How I became famous
Mistaken for some character actor, I played along – curious as to who I was meant to be.
I worked hard to keep up with the rising cost of living on the Westside. I kept gaining weight because I spent so many hours at my computer. At some point I noticed that people were staring at me, often giving me those double takes. The box boys at the supermarket spoke to me with respect – and when you get respect from a box boy, he must think you're really important. People were mistaking me for somebody else. But who? There weren't that many possibilities. It had to be somebody who weighed close to 300 pounds and wore a full beard.
I enjoyed the way people would suddenly turn to look at me as if I wore wings. Nobody mentioned my name, but naturally they assumed I knew who I was. I could hardly ask, "By the way, who am I?" Nobody asked for my autograph. That might have enabled me to learn my name. Of course, I could have simply confessed that I wasn't who they thought I was, but I wouldn't have wanted to disappoint them. Besides, I was afraid of being taken for an imposter and treated with appropriate contempt.
As a result of being in the public eye, I began to dress better. I wore slacks and a blazer. I kept my shoes shined. I changed shirts every day. I had my hair cut and my beard trimmed every other week. After all, there is such a thing as noblesse oblige.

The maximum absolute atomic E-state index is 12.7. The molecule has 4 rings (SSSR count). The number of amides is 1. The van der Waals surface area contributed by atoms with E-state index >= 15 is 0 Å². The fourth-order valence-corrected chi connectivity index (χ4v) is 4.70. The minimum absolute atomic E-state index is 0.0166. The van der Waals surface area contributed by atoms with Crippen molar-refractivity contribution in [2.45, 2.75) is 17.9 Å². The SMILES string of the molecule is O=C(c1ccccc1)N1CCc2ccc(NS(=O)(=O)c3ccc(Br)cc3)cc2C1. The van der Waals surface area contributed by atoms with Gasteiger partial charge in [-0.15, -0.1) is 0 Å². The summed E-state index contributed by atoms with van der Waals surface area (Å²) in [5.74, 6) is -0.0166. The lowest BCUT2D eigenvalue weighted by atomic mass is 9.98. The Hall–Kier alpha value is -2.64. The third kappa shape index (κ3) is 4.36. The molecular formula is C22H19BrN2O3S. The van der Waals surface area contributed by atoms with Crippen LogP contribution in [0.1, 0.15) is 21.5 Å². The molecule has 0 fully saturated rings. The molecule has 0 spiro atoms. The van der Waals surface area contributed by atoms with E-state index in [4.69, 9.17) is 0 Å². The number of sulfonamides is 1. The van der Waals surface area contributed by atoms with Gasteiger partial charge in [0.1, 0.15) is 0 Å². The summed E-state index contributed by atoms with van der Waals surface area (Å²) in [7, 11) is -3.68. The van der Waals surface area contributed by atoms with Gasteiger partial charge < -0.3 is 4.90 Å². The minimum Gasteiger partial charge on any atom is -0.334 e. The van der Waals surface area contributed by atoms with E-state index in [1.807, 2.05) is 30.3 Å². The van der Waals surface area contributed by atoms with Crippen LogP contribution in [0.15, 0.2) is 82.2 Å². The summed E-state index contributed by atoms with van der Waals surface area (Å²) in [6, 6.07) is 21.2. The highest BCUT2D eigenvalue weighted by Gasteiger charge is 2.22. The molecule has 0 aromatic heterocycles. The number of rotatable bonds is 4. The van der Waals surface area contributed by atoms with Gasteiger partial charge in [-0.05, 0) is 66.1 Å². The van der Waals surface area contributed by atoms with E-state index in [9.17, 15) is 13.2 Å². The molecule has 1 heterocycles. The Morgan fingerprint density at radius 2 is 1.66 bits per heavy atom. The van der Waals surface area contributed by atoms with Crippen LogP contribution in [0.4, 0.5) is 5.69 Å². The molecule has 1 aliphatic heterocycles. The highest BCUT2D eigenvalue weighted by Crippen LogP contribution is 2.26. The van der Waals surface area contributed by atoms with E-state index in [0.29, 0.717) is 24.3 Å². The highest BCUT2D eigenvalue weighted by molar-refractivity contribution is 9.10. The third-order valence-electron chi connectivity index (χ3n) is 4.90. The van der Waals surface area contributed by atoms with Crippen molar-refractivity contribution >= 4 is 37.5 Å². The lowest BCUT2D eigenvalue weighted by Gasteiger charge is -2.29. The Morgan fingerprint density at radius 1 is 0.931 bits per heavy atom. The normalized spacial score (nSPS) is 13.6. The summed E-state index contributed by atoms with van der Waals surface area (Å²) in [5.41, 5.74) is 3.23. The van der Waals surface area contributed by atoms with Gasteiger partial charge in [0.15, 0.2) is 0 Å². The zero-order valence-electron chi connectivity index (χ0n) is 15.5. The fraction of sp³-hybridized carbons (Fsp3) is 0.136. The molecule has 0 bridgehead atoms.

The more I changed, the more second looks I received. From enjoying the attention, I began to crave it. I was only getting my just deserts. I'd always felt I was somebody special. Don't we all? Now others were finally realizing it.
How do all those other people get to be celebrities? Somebody once said that a celebrity is a person who is famous for being famous. Maybe it's possible to become a celebrity just by acting like one.
But who did people think I was? I must have been a movie star, or at least a television personality – not a real superstar but a prominent supporting actor. The only such person I could think of was Sebastian Cabot, who appeared in many Hollywood productions but was best known for playing Mr. French, the butler who looked after Buffy and Jody in the television show "Family Affair." But somehow that identity didn't feel right.
Then one evening I was sitting at a bus stop in Westwood Village when two young men in an old car with Minnesota license plates nose-dived to a stop right in front of me. Both ducked their heads and swiveled their necks to look up at me with that expression I had come to recognize as a tribute to my talent and success. One of them said, "Hello, Dom!" His foxy tone suggesting that they had outed me in spite of my trying to remain incognito on a bus stop bench – as if I didn't have my own chauffeur-driven limo.
So that was who I was! Once I visualized that well-known comedian and character actor, I realized I couldn't have been anybody else. I gave my young fans a big celebrity grin and said, "Hello, boys!" I waved one hand with a welcome-to-Hollywood gesture they would be talking about for years.
I also realized that it was time to go on a diet. I ate more salads and vegetables. I laid off the carbohydrates. I walked a couple of miles every day. When I had lost about 40 pounds, I shaved off my beard. I had only grown it to hide my double-chins. I didn't realize that my barber had actually been trying to make me look like the portly Dom DeLuise.
I waited for my clients to ask, "What did you do to yourself?" But nobody even noticed a change. I had melted back into the general population.
Sic transit gloria mundi.